And so, people would say, see if they had an E-collar, they'd be able to stop that.

But common sense would say, how about we build a relationship and get some really good training before we take that puppy off leash in your backyard?

And if the puppy doesn't come back in the backyard, we're not letting them off leash in environment with other animals around, right? 

Like that's common sense. 


So, my challenge is we haven't changed the thinking. We haven't helped the people who feel the need to use electric collars and other tools to create pain in a dog.

We haven't changed their thinking. So, they're going to go to another tool if you take away their electric collars and there's a lot of tools far more nasty.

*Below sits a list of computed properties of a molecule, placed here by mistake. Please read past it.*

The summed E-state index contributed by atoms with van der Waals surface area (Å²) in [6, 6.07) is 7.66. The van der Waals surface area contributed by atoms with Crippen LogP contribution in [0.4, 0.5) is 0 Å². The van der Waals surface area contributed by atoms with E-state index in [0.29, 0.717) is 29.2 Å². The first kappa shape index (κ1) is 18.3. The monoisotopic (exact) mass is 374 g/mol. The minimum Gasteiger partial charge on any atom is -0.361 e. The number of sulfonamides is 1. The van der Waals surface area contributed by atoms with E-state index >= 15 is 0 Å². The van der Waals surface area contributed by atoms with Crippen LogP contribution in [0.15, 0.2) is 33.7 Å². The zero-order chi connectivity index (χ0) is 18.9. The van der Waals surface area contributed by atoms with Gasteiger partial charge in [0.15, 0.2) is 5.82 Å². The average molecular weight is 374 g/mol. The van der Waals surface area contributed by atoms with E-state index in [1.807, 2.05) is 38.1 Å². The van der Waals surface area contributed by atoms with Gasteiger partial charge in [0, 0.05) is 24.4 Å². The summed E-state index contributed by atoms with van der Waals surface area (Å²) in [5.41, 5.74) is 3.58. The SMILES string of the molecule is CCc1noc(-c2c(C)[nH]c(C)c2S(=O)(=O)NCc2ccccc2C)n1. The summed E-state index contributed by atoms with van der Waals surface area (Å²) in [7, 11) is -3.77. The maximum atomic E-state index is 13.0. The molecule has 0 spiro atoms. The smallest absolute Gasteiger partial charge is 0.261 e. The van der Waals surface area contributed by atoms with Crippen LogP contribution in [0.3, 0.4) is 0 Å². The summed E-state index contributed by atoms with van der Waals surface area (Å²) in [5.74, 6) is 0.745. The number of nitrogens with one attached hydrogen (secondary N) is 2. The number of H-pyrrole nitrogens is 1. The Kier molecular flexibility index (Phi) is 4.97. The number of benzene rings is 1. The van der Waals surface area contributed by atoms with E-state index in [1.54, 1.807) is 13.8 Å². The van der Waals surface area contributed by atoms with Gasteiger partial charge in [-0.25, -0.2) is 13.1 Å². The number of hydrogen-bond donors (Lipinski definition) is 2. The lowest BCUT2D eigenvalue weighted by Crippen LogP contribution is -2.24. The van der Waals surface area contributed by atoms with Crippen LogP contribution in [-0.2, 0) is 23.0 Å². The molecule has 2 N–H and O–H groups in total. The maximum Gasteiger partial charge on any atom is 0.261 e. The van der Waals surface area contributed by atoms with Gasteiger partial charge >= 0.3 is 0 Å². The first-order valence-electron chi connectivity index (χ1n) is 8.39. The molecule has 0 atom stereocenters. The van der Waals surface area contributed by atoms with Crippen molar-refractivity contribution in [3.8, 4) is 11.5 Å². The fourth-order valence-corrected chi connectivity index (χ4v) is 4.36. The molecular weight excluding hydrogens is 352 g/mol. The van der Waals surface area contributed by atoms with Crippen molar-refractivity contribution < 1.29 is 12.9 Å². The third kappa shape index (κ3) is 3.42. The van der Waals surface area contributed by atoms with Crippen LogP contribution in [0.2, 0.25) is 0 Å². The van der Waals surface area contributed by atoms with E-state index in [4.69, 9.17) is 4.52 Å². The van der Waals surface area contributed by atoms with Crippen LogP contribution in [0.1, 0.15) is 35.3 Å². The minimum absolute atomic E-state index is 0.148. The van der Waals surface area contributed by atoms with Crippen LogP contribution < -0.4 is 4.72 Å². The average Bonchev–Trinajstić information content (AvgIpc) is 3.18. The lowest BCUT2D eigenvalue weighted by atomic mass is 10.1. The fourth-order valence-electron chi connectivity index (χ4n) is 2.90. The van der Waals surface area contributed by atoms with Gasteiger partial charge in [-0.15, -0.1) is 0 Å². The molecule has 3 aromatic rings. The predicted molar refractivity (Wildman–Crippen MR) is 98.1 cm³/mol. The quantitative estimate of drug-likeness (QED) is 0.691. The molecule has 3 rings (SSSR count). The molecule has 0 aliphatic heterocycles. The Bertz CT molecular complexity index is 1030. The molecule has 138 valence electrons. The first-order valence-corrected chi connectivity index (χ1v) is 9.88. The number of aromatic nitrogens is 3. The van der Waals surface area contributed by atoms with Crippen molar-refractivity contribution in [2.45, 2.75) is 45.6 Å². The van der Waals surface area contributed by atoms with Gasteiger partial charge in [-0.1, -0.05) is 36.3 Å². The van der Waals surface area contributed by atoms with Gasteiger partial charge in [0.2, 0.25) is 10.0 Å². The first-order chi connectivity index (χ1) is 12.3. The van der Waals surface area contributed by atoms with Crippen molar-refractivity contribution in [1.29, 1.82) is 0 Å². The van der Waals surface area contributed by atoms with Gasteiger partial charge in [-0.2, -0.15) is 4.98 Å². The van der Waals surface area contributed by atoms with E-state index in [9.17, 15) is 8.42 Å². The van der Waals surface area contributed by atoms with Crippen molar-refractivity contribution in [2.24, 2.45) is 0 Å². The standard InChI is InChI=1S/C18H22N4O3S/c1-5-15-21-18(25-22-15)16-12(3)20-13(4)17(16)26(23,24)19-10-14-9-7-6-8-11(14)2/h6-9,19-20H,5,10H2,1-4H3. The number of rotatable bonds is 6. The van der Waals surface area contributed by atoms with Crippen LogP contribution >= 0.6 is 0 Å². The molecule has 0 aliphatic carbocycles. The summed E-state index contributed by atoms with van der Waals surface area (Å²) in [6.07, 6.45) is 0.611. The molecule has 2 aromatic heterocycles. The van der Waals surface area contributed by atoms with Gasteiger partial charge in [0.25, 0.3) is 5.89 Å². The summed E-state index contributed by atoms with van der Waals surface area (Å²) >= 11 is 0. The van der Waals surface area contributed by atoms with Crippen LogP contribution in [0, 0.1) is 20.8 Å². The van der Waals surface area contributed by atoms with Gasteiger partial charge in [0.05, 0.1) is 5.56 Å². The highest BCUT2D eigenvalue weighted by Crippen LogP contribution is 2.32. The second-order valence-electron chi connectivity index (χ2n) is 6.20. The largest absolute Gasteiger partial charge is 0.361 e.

Now, I don't think that's a reason that they should be using them.

But my main reason why I think this is sad because it means we failed as a community of dog loving dog trainers. We have failed. Because when dog training fails what do we do? We use management. 


If we haven't been able to train our dog not to steal food from the counter, then we will put the dog in another room when we go out. Or if we haven't trained the dog to not steal food from the garbage, what do we do? We put the garbage can up on the counter so the dog can't get it.

We use management when we failed to educate. And I believe as a community, regardless of how you choose to train, the communication between us has broken down so that the stories that I'm telling myself and the stories that others that feel the need to use E-collars are telling themselves are so entrenched, that there is no way they could possibly even consider what we're doing.


We failed. Communications haven't been happening in a way that have been productive. People aren't being heard.

Now, the E-collar side of the fence may be saying, “Well, you're not listening to us either.” But we're not training in a way that's causing dogs discomfort.

So, let's look at the very top level of the people using electric collars. What would be the reason?